The nurse of experience reacts quite differently to the children in their play and the baby of joy. In this poem, a healthy, middle aged nurse brushes a boys hair. A little girl sits down behind the boy. The illustration shows no sign of carefree play and gives off the impression that these children are repressed. Surrounding the picture is a wreath of vines, which the book defines as the symbol of pleasures the boy will find in his life, pleasures that the boy will find regardless of the repression of experienced others. Sexuality is the victim of repression, and the nurse in this case is the offender.
Blake thinks of sexuality as an innocent thing, as opposed to the people in the society, whom thinks of it as shameful. I am sure Blake is partial to the nurse of innocence. In the poem of experience, the reader is faced with the immediate change of the title. The first Nurses Song has the voice of children as well the nurses and a narrator. The title suggests a happy song with the interaction of the outside world and the inside of her mind.
The second NURSES Song has only the voice of the nurse. It suggests that the nurses mind and her perceptions would be the only topic of the poem. The first line is the same as the first line in the Nurses Song of innocence. By using the same beginning line, Blake brings the reader back to the mood of carefree innocence. With the recollection of the first poem in the first line, the second line starts to corrupt the mood with whisperings in the dale. The whisperings suggest the children are older and more experienced, aware of sex, that is.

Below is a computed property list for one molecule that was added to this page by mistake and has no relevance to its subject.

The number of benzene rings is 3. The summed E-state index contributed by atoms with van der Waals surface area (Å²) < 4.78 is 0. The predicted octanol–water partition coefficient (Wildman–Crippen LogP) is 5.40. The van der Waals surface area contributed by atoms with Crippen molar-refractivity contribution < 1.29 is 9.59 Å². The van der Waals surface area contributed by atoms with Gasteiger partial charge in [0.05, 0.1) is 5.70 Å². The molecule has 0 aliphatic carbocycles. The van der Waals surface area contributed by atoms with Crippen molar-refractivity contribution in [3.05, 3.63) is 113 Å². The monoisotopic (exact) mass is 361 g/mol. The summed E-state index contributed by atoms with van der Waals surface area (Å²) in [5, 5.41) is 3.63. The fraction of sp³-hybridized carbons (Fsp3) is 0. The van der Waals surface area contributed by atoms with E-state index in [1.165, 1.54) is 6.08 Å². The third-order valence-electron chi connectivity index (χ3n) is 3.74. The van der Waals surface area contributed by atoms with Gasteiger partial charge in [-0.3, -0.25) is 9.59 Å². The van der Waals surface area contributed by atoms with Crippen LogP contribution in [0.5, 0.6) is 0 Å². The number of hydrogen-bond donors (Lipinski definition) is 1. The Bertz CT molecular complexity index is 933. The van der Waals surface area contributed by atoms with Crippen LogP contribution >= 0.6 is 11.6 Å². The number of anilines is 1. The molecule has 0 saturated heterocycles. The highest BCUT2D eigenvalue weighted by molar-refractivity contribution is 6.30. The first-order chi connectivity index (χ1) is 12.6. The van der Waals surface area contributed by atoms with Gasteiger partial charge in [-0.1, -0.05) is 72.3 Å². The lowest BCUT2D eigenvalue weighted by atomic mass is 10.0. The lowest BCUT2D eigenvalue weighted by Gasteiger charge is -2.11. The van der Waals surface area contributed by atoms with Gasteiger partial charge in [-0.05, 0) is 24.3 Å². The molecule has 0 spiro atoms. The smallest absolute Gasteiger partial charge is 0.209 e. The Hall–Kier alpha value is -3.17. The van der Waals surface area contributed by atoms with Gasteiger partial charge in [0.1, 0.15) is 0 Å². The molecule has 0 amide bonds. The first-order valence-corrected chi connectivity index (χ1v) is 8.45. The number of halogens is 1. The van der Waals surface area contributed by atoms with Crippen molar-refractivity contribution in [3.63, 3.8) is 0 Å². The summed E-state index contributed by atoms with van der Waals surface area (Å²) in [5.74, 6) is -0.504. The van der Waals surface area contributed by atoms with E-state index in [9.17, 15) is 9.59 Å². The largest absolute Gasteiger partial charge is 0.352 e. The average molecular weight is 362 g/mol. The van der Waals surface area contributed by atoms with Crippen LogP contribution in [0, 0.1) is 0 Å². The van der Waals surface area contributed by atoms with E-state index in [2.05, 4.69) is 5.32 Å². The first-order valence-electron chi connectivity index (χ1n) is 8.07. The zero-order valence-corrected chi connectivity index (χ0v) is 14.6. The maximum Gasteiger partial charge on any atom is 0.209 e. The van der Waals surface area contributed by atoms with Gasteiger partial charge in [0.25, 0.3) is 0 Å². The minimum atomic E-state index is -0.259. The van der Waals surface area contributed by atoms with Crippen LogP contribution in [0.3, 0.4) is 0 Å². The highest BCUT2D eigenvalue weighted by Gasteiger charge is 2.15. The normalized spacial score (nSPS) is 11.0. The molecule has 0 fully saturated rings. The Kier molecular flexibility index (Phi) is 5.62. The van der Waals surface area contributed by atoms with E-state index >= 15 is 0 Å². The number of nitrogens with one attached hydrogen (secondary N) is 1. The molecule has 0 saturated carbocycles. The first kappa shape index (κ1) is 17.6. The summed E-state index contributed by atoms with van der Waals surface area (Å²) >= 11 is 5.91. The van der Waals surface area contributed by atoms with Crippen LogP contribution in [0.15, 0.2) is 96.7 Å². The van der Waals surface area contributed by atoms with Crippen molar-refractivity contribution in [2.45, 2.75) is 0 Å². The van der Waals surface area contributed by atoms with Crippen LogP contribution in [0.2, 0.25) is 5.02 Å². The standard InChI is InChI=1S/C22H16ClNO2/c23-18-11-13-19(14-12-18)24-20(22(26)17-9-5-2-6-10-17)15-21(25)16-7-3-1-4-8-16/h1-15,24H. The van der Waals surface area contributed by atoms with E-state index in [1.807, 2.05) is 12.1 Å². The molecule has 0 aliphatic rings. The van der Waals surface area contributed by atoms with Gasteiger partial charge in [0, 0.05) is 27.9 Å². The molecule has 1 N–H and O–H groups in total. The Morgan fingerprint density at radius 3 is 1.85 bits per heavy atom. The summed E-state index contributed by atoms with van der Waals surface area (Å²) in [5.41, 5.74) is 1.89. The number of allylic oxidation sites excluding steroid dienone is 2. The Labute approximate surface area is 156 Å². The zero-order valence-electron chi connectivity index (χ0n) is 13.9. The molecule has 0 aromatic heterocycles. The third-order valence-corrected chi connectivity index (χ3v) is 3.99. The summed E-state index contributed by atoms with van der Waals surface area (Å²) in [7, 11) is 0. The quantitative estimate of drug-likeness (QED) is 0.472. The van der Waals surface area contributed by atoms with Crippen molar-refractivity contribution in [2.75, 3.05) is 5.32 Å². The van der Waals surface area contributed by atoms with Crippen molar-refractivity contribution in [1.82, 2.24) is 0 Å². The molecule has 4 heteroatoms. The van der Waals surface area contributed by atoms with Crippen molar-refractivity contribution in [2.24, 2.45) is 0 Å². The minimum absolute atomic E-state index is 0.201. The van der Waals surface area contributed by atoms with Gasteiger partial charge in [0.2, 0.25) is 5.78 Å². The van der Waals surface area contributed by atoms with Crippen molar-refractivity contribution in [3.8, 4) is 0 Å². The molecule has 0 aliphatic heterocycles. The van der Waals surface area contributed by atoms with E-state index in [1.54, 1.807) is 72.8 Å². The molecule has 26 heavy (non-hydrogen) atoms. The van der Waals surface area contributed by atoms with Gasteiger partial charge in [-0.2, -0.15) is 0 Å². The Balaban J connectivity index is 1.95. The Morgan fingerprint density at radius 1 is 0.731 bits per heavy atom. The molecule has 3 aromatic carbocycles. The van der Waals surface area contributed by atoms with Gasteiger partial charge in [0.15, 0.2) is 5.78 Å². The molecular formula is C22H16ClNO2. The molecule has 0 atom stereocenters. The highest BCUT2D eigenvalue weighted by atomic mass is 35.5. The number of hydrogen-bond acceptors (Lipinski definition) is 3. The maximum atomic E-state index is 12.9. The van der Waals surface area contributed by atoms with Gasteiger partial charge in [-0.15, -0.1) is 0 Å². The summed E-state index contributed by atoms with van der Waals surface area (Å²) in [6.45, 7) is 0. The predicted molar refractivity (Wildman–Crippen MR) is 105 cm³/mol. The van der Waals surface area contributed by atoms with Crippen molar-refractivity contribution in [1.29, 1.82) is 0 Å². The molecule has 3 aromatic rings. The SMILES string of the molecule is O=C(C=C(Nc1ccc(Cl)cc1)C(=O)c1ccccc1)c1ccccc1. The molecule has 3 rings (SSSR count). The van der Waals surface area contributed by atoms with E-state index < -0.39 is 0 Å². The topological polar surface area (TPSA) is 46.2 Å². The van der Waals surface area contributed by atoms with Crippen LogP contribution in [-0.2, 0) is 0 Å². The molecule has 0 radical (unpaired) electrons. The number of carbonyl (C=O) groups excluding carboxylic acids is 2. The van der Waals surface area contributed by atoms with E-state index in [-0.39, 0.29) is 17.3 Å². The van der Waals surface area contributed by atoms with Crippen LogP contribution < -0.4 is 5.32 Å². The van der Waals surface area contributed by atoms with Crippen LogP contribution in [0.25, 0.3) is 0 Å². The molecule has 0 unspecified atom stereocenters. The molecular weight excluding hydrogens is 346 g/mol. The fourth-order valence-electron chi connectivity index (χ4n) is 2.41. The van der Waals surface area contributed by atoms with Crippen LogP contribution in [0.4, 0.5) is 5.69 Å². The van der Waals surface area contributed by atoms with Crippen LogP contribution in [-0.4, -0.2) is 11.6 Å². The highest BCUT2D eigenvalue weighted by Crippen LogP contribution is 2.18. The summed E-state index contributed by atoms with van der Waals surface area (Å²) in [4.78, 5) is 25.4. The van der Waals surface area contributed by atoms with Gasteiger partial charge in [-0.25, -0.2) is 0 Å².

With adolescence, there is a sense of recklessness and innocence in life. It does not matter who hears them because what they say is absent of corruption or experience. However, as they mature and become young adults, the youth, they become more prudent and reserved with their words, as if they have something to hide or be ashamed of, as they become aware of their sexuality. This is exactly what the nurse perceives from the whisperings. She juxtaposes these whisperings with her own experiences as a youth.
Due to her reflections, her face turns green and pale. The book refers to the green and pale as a traditional color of the sex-starved spinster, a great description of a person sick with longings for experience she will never have. It seems clear to me she is jealous of the innocence and pleasures these children possess. Her next step, whether jealous or protective of the childrens youth and innocence, is to call them home: Then come home my children, the sun is gone down And the dews of night arise Your spring & your day, are wasted in play And your winter and night in disguise. (ll.
5-8) In this stanza, the nurse does not mention the morning appearing again to play in. This is a powerful statement in my opinion. If there is no mention of a new morning, we are left to forget there ever will be a new morning. By leaving this out, she refers to the loss of her innocence. Innocence that will not return to her as a morning would return to the sky. She projects onto the children her tainted thoughts and draws the children into them.
Not only does the nurse take away innocence by not mentioning morning, but she also turns the spring, or the introduction to sexuality, into an unnecessary, squandered episode of in time. This takes away from the innocent discovery of sexuality and turns it into a shameful, wasted experience. In the end, she closes her demand to come home with And your winter and night in disguise. There are not enough words to express the sadness in this line. The winter, which is a whole season, represents eternal sadness.